Shifting regulations could force fabricators underground.
I came across a recent online editorial discussing how well recent fenestration labeling is being received by manufacturers, which begged the question “What manufacturers exactly is she referring to and what is she smoking in her e-cigarette?” Almost without exception, the small shop fabricator makes like a deer in the headlights when the topic of NAFS and fenestration labeling comes up. With small and medium-sized companies (SMEs) accounting for over 75 per cent of all private jobs over the last decade, and representing almost 70 per cent of the private-sector labour force in Canada, one might think it would be in the best interest of the economy to cater to this segment of the industry. With the limited financial and human resources available to SMEs, especially after a couple of belt-tightening years, the scope of work involved in initiating and maintaining a fenestration labeling program is daunting to say the least.
I came across another recent article on the Dot-Bong boom. It discussed how the medical marijuana industry is the next big thing and there has been no shortage of investors rushing to cash in on a grow op – the only problem being Health Canada’s continued changes to how the game is to be played. This has left only the largest of companies – in some cases, publicly traded companies – as the only ones able to weather the storm of knee-jerk regulatory changes. “They keep moving the goal posts,” one West Coast-based applicant said of Health Canada’s evolving review process. I could not help but think of how the fenestration industry is faced with the same challenges.
On the surface, it is easy to see the value in fenestration labeling. It’s all about offering the consumer the most energy-efficient products available for the application. In theory, not a bad idea, however what is lost is how the product performs after it has been installed. No mention is given to how the product is made. No mention of the materials used and how they actually perform in the long run. How they might hold up in our harsh climates. It’s all about energy modeling and how one product is slightly better than the next, using a rather narrow criteria. Yes, fenestration labeling has brought some value to industry but any of the men and women I have had the pleasure of associating with over the years made great products long before labeling came into effect. In fact, the argument can be made that labeling has the potential to decrease how the product performs in the field. Take steel reinforcing out of the window and earn energy points. Narrow down a profile, more points. Use a non-structural spacer and you’re on an energy roll. Yes, it all looks good on paper but the windows I would make for my own home will work for generations, and the same cannot always be said for energy-efficient windows.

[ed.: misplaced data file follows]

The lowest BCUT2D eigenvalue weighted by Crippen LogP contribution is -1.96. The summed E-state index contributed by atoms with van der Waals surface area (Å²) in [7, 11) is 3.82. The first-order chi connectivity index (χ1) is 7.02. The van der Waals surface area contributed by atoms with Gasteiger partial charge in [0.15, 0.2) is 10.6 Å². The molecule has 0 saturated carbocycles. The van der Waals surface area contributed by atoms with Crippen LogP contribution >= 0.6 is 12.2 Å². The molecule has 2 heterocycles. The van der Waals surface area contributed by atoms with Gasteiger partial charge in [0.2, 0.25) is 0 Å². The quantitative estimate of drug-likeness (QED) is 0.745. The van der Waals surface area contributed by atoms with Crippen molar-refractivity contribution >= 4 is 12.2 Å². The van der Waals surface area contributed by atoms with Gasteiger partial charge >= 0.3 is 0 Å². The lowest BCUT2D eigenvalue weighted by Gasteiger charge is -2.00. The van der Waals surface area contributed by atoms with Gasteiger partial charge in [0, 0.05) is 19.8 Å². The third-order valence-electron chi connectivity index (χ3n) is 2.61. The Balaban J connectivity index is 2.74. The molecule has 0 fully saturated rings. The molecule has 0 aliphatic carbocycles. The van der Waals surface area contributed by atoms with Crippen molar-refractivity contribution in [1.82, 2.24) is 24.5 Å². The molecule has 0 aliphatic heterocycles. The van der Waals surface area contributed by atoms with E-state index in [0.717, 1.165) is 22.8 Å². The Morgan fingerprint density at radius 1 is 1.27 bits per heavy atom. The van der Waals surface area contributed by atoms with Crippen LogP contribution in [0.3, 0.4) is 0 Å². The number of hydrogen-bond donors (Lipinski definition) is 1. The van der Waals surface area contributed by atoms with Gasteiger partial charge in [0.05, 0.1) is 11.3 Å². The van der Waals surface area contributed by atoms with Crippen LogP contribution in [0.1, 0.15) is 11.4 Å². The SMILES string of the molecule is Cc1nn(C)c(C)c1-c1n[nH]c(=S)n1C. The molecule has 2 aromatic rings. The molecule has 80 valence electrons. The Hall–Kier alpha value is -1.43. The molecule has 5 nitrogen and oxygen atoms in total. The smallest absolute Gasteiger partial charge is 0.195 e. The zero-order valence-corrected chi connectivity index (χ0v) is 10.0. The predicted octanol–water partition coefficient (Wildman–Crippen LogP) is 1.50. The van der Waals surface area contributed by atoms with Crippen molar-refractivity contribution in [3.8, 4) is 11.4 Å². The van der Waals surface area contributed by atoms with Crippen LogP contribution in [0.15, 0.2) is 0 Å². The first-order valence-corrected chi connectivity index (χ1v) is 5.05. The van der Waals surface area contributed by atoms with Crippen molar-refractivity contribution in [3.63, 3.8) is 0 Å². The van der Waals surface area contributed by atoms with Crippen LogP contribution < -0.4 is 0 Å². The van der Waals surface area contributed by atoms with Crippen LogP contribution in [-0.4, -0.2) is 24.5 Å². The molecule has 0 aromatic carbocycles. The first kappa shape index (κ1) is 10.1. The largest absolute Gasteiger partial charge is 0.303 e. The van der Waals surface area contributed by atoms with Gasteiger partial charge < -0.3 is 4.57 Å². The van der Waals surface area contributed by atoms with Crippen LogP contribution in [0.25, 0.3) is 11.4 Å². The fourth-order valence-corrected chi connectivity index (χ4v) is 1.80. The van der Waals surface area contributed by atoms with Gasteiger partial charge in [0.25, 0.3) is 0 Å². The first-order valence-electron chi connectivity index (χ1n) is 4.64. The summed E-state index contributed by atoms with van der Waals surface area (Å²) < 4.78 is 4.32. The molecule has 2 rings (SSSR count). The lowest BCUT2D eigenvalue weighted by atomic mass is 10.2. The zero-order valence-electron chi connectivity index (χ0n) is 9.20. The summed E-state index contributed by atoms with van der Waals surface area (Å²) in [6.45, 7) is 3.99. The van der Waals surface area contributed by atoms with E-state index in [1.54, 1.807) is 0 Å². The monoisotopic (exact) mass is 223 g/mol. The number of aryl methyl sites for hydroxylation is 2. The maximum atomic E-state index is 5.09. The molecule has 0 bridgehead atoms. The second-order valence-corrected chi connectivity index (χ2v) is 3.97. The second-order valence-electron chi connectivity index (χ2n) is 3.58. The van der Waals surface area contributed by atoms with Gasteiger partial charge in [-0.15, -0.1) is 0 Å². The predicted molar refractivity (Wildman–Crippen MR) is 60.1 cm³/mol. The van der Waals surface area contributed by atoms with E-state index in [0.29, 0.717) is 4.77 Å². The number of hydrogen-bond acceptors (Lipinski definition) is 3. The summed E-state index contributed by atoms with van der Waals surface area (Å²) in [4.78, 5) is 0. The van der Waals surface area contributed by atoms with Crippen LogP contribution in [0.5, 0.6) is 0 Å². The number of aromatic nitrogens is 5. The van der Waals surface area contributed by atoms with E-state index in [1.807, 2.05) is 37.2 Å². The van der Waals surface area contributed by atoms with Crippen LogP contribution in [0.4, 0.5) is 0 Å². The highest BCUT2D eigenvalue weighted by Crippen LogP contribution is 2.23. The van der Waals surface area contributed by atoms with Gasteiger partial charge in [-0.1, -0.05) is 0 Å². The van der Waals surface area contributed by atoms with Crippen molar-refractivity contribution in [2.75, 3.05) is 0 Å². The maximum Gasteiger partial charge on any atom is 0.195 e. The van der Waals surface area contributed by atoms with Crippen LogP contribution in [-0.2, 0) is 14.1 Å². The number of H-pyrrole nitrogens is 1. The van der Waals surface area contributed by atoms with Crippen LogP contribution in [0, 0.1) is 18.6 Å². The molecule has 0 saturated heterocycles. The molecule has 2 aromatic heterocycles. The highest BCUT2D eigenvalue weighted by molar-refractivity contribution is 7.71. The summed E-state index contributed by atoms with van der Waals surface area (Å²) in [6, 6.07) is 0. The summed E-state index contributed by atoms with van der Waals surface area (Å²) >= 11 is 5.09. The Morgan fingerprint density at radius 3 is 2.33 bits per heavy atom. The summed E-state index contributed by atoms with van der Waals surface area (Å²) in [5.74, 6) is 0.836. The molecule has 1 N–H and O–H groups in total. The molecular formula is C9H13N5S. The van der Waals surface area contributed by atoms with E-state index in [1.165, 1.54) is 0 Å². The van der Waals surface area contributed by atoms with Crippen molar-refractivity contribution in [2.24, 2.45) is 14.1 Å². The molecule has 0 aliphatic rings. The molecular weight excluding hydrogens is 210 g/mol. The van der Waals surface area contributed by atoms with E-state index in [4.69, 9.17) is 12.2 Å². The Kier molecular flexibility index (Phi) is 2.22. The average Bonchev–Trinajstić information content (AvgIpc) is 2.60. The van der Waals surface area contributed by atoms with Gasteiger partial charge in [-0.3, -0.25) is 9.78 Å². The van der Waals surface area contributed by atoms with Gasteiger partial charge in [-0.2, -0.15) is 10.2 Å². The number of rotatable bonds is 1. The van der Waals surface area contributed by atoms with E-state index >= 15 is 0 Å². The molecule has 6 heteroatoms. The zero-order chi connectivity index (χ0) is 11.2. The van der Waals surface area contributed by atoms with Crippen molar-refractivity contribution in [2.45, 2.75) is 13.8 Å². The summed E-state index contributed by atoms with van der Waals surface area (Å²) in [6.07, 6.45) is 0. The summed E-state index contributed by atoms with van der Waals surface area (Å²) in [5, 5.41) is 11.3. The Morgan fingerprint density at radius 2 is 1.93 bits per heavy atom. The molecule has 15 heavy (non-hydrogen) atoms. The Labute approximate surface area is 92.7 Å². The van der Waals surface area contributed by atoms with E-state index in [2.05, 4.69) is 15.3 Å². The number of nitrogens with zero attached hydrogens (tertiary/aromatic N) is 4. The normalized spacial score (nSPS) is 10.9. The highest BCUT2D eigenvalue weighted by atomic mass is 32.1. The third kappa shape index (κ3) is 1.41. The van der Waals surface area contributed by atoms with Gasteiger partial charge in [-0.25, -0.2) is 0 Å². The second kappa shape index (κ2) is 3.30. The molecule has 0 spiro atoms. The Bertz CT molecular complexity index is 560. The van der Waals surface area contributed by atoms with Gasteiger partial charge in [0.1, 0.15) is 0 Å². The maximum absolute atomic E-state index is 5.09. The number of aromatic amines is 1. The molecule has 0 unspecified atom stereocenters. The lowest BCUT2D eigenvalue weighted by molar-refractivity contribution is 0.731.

Unlike our American counterparts, we’re a fragmented industry here in Canada with a lot of small players working hard to make a good product. The cost entry of the labeling requirements puts the small and medium-sized fabricators on the same playing field as the big guys. This effectively shuts out a lot of good companies from playing the game and sometimes forces good companies underground just to survive – a problem faced not only by window fabricators, but with Health Canada and pot growers alike.
Chris Meiorin is the owner of Euro Vinyl Windows and Doors in Woodbridge, Ont.
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